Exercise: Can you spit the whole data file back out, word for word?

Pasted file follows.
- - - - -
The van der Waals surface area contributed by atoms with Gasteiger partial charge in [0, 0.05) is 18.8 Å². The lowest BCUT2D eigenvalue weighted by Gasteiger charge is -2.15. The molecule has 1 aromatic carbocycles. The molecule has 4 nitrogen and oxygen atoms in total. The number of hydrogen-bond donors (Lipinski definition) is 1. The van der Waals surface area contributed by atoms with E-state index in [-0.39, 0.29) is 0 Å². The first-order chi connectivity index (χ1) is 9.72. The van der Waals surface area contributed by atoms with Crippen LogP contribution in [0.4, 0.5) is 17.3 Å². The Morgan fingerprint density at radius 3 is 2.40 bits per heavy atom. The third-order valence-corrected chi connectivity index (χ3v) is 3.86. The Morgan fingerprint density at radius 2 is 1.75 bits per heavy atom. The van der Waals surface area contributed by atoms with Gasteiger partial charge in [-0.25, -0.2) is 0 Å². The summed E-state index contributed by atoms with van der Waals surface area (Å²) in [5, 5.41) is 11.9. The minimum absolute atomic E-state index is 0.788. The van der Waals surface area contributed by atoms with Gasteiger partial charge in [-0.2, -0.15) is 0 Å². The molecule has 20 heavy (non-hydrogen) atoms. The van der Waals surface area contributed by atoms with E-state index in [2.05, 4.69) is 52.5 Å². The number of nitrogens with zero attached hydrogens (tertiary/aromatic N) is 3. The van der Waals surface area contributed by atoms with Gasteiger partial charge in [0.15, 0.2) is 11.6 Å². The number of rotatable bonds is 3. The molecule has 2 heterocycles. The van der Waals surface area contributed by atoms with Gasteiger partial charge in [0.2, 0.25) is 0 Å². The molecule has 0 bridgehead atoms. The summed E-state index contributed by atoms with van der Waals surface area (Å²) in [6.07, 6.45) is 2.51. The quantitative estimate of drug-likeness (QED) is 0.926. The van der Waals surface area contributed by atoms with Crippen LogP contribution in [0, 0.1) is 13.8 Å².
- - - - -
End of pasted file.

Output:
The van der Waals surface area contributed by atoms with Gasteiger partial charge in [0, 0.05) is 18.8 Å². The lowest BCUT2D eigenvalue weighted by Gasteiger charge is -2.15. The molecule has 1 aromatic carbocycles. The molecule has 4 nitrogen and oxygen atoms in total. The number of hydrogen-bond donors (Lipinski definition) is 1. The van der Waals surface area contributed by atoms with E-state index in [-0.39, 0.29) is 0 Å². The first-order chi connectivity index (χ1) is 9.72. The van der Waals surface area contributed by atoms with Crippen LogP contribution in [0.4, 0.5) is 17.3 Å². The Morgan fingerprint density at radius 3 is 2.40 bits per heavy atom. The third-order valence-corrected chi connectivity index (χ3v) is 3.86. The Morgan fingerprint density at radius 2 is 1.75 bits per heavy atom. The van der Waals surface area contributed by atoms with Gasteiger partial charge in [-0.25, -0.2) is 0 Å². The summed E-state index contributed by atoms with van der Waals surface area (Å²) in [5, 5.41) is 11.9. The minimum absolute atomic E-state index is 0.788. The van der Waals surface area contributed by atoms with Gasteiger partial charge in [-0.2, -0.15) is 0 Å². The molecule has 20 heavy (non-hydrogen) atoms. The van der Waals surface area contributed by atoms with E-state index in [2.05, 4.69) is 52.5 Å². The number of nitrogens with zero attached hydrogens (tertiary/aromatic N) is 3. The van der Waals surface area contributed by atoms with Gasteiger partial charge in [0.15, 0.2) is 11.6 Å². The number of rotatable bonds is 3. The molecule has 2 heterocycles. The van der Waals surface area contributed by atoms with Gasteiger partial charge in [0.2, 0.25) is 0 Å². The molecule has 0 bridgehead atoms. The summed E-state index contributed by atoms with van der Waals surface area (Å²) in [6.07, 6.45) is 2.51. The quantitative estimate of drug-likeness (QED) is 0.926. The van der Waals surface area contributed by atoms with Crippen LogP contribution in [0, 0.1) is 13.8 Å².